60 is the new 40, they say – unless you’re one of the many people who run into joint problems as you pass that milestone.
There are more than 100 types of arthritis, but the biggies are osteoarthritis (most common – the kind you get as you age), rheumatoid arthritis (which can affect children and young people too, and is a condition where the immune system attacks the joints), psoriatic arthritis (associated with the skin disease psoriasis) and gout.
Osteoarthritis is associated with getting older, as the cartilage in your joints ‘wears out’ and movement becomes less smooth and easy – rather like what happens to a part in a machine when the lubricating oil gets low. It commonly affects the hands, hips, knees and the back.
• Osteoarthritis can affect people of any age, sex or race
• It’s more common in older people and in women
• Osteoarthritis may cause symptoms like swelling of joints, stiffness, pain and reduction in the range of motion

The good news?
There’s quite a lot you can do to slow the development of osteoarthritis and reduce the impact.
• Move! The more you move, the more fluid your joints will be.
Get up from your chair regularly and walk around; take the stairs; walk the dog. Cartilage and bone need movement to maintain their health.
• Exercise! The stronger the muscles around the painful joint, the less pain you’ll have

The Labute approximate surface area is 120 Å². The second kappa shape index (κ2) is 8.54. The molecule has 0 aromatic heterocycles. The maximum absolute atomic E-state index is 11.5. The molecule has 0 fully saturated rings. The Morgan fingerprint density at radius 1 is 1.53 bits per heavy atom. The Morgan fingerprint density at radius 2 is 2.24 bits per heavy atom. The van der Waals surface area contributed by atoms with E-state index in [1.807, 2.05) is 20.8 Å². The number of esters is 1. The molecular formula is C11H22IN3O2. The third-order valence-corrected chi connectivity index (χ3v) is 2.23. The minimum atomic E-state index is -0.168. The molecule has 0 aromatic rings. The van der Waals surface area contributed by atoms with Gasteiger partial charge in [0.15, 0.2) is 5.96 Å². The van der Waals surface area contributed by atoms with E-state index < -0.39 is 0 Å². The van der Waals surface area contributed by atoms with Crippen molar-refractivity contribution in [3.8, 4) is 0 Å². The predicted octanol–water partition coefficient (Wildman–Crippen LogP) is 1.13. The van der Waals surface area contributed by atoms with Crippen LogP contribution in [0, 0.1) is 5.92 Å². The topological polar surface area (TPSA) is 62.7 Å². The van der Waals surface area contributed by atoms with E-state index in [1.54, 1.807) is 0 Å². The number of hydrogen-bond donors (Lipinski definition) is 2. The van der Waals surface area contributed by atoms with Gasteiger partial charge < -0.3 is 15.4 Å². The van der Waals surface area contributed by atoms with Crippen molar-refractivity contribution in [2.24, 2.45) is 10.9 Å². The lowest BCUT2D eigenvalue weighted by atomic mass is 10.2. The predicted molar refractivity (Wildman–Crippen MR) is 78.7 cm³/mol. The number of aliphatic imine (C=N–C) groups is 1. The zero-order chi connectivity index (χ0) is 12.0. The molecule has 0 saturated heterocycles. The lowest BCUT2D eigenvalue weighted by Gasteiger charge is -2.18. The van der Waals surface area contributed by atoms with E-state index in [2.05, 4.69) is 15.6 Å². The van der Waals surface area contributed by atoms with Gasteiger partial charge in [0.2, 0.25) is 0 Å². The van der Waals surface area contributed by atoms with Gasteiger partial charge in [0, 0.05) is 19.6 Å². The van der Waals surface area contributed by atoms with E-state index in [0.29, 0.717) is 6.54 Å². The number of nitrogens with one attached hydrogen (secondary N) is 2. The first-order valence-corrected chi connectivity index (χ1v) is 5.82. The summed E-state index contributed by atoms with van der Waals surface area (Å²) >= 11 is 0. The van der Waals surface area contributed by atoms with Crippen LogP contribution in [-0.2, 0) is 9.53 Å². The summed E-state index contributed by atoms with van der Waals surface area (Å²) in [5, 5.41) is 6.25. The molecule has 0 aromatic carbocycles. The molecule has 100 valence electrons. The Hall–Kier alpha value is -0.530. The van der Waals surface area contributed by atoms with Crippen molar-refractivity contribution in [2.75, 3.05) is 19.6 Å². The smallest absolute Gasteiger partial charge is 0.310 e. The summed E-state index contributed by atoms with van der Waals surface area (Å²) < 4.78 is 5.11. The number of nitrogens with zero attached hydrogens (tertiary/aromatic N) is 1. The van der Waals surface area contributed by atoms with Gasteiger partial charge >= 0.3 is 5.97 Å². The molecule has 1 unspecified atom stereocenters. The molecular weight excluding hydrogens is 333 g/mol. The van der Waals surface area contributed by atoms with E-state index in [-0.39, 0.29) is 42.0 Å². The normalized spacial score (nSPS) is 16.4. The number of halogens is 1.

Your physiotherapist can give you targeted exercises and help you plan an exercise programme that’s doable for you.
• Keep your weight down.
Less weight, less pressure on the joints.
• Rest.
The body needs downtime – many of us don’t sleep enough.
• Avoid repetitive movements.
Whether it’s a finger on the computer mouse or constant bending to stack boxes, repeating the same movement over and over, in the same way, same position, day after day, can increase wear and tear on joints.
• Get clever about assistive devices.
If your movement is already limited by osteoarthritis, there are lots of things that can help you live better by making your grip or movement surer.
Your physiotherapist can advise you.
Osteoarthritis is a major focus of the work of physiotherapists. To find a physiotherapist who can help you understand and manage your painful joints – and move again – call the South African Society of Physiotherapy on (011) 615-3170, or visit www.saphysio.co.za.